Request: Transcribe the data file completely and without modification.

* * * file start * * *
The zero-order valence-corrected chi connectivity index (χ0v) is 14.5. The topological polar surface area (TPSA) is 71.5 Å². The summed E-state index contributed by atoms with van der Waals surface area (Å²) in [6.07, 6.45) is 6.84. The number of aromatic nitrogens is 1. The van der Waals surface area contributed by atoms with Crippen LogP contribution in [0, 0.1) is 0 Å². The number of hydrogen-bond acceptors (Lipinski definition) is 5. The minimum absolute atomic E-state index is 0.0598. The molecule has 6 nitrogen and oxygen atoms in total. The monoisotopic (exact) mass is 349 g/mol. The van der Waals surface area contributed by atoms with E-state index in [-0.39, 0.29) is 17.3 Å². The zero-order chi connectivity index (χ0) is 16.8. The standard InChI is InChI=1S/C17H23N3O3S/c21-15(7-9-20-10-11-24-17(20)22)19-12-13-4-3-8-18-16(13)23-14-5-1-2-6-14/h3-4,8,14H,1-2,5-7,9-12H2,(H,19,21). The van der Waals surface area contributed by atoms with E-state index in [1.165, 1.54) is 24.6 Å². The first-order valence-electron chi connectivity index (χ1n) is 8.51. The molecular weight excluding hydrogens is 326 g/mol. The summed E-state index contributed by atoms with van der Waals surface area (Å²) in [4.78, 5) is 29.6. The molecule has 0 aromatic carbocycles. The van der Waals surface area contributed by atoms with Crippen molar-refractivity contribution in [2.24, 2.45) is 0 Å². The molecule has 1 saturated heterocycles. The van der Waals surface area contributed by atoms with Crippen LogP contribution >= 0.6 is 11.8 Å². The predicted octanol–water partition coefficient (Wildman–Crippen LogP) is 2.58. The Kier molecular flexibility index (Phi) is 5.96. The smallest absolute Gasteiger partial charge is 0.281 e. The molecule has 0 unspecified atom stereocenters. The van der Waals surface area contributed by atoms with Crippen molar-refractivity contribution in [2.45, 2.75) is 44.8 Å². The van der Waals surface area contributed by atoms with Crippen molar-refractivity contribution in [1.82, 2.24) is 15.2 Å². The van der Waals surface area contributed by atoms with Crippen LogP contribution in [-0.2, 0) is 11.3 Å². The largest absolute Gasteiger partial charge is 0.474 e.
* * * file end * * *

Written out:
The zero-order valence-corrected chi connectivity index (χ0v) is 14.5. The topological polar surface area (TPSA) is 71.5 Å². The summed E-state index contributed by atoms with van der Waals surface area (Å²) in [6.07, 6.45) is 6.84. The number of aromatic nitrogens is 1. The van der Waals surface area contributed by atoms with Crippen LogP contribution in [0, 0.1) is 0 Å². The number of hydrogen-bond acceptors (Lipinski definition) is 5. The minimum absolute atomic E-state index is 0.0598. The molecule has 6 nitrogen and oxygen atoms in total. The monoisotopic (exact) mass is 349 g/mol. The van der Waals surface area contributed by atoms with E-state index in [-0.39, 0.29) is 17.3 Å². The zero-order chi connectivity index (χ0) is 16.8. The standard InChI is InChI=1S/C17H23N3O3S/c21-15(7-9-20-10-11-24-17(20)22)19-12-13-4-3-8-18-16(13)23-14-5-1-2-6-14/h3-4,8,14H,1-2,5-7,9-12H2,(H,19,21). The van der Waals surface area contributed by atoms with E-state index in [1.165, 1.54) is 24.6 Å². The first-order valence-electron chi connectivity index (χ1n) is 8.51. The molecular weight excluding hydrogens is 326 g/mol. The summed E-state index contributed by atoms with van der Waals surface area (Å²) in [4.78, 5) is 29.6. The molecule has 0 aromatic carbocycles. The van der Waals surface area contributed by atoms with Crippen molar-refractivity contribution in [2.24, 2.45) is 0 Å². The molecule has 1 saturated heterocycles. The van der Waals surface area contributed by atoms with Crippen LogP contribution >= 0.6 is 11.8 Å². The predicted octanol–water partition coefficient (Wildman–Crippen LogP) is 2.58. The Kier molecular flexibility index (Phi) is 5.96. The smallest absolute Gasteiger partial charge is 0.281 e. The molecule has 0 unspecified atom stereocenters. The van der Waals surface area contributed by atoms with Crippen molar-refractivity contribution in [2.45, 2.75) is 44.8 Å². The van der Waals surface area contributed by atoms with Crippen molar-refractivity contribution in [1.82, 2.24) is 15.2 Å². The van der Waals surface area contributed by atoms with Crippen LogP contribution in [-0.2, 0) is 11.3 Å². The largest absolute Gasteiger partial charge is 0.474 e.